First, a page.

ns man page on 4.4BSD

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NS(4)			 BSD Kernel Interfaces Manual			 NS(4)

NAME
     ns — Xerox Network Systems(tm) protocol family

SYNOPSIS
     options NS
     options NSIP
     pseudo-device ns

DESCRIPTION
     The NS protocol family is a collection of protocols layered atop the
     Internet Datagram Protocol (IDP) transport layer, and using the Xerox NS
     address formats.  The NS family provides protocol support for the
     SOCK_STREAM, SOCK_DGRAM, SOCK_SEQPACKET, and SOCK_RAW socket types; the
     SOCK_RAW interface is a debugging tool, allowing you to trace all packets
     entering, (or with toggling kernel variable, additionally leaving) the
     local host.

ADDRESSING
     NS addresses are 12 byte quantities, consisting of a 4 byte Network num‐
     ber, a 6 byte Host number and a 2 byte port number, all stored in network
     standard format.  (on the VAX these are word and byte reversed; on the
     SUN they are not reversed).  The include file ⟨netns/ns.h⟩ defines the NS
     address as a structure containing unions (for quicker comparisons).

     Sockets in the Internet protocol family use the following addressing
     structure:

	   struct sockaddr_ns {
		   short	   sns_family;
		   struct ns_addr  sns_addr;
		   char		   sns_zero[2];
	   };

     where an ns_addr is composed as follows:

	   union ns_host {
		   u_char	   c_host[6];
		   u_short	   s_host[3];
	   };

	   union ns_net {
		   u_char	   c_net[4];
		   u_short	   s_net[2];
	   };

	   struct ns_addr {
		   union ns_net	   x_net;
		   union ns_host   x_host;
		   u_short x_port;
	   };

     Sockets may be created with an address of all zeroes to effect “wildcard”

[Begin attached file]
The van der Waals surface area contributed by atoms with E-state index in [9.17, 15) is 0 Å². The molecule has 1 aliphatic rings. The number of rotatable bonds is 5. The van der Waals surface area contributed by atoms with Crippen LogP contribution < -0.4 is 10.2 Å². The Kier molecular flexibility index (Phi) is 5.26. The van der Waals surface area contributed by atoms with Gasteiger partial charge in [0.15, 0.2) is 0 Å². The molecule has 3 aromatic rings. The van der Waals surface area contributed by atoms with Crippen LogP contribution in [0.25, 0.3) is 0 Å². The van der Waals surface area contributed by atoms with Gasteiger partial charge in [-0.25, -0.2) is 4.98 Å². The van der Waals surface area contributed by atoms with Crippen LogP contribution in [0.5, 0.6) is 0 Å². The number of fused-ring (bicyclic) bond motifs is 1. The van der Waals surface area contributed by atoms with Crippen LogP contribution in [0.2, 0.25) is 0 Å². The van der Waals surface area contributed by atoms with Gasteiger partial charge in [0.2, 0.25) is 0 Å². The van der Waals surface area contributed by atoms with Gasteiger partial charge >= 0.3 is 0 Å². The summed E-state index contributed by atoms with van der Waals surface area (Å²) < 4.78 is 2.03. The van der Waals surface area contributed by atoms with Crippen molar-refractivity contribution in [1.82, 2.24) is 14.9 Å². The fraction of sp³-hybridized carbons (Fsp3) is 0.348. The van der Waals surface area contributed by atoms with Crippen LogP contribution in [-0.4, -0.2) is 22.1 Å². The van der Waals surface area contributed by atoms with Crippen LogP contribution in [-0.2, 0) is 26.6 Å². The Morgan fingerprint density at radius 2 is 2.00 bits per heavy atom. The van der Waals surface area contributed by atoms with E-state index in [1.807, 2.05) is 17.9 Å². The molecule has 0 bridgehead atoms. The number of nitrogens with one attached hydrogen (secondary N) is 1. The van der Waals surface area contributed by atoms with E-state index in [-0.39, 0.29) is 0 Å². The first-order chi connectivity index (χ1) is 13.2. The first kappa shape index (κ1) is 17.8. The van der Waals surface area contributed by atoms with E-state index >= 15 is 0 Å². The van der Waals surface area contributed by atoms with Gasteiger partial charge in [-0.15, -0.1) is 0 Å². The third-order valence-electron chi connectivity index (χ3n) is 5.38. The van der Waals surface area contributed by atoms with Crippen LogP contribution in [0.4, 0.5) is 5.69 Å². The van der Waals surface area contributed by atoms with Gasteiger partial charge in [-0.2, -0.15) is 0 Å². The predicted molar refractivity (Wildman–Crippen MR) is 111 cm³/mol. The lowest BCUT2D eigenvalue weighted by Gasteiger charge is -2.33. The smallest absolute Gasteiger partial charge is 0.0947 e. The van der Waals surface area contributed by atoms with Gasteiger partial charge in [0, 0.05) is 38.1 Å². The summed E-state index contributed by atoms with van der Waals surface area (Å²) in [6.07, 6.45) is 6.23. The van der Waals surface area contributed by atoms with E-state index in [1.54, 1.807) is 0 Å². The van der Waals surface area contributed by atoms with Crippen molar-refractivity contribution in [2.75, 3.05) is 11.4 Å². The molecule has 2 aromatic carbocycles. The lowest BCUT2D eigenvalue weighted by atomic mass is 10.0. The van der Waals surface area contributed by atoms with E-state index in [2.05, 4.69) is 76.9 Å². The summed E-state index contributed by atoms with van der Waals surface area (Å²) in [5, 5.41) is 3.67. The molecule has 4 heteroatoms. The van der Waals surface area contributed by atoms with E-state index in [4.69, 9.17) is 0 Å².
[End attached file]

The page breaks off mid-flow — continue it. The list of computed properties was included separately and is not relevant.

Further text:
matching on incoming messages.  The local port address specified in a
     bind(2) call is restricted to be greater than NSPORT_RESERVED (=3000, in
     ⟨netns/ns.h⟩) unless the creating process is running as the super-user,
     providing a space of protected port numbers.

PROTOCOLS
     The NS protocol family supported by the operating system is comprised of
     the Internet Datagram Protocol (IDP) idp(4), Error Protocol (available
     through IDP), and Sequenced Packet Protocol (SPP) spp(4).

     SPP is used to support the SOCK_STREAM and SOCK_SEQPACKET abstraction,
     while IDP is used to support the SOCK_DGRAM abstraction.  The Error pro‐
     tocol is responded to by the kernel to handle and report errors in proto‐
     col processing; it is, however, only accessible to user programs through
     heroic actions.

SEE ALSO
     intro(3), byteorder(3), gethostbyname(3), getnetent(3), getprotoent(3),
     getservent(3), ns(3), intro(4), spp(4), idp(4), nsip(4)

     Internet Transport Protocols, Xerox Corporation document XSIS, 028112.

     An Advanced 4.3 BSD Interprocess Communication Tutorial.

HISTORY
     The ns protocol family appeared in 4.3BSD.

4.3 Berkeley Distribution      November 30, 1993     4.3 Berkeley Distribution
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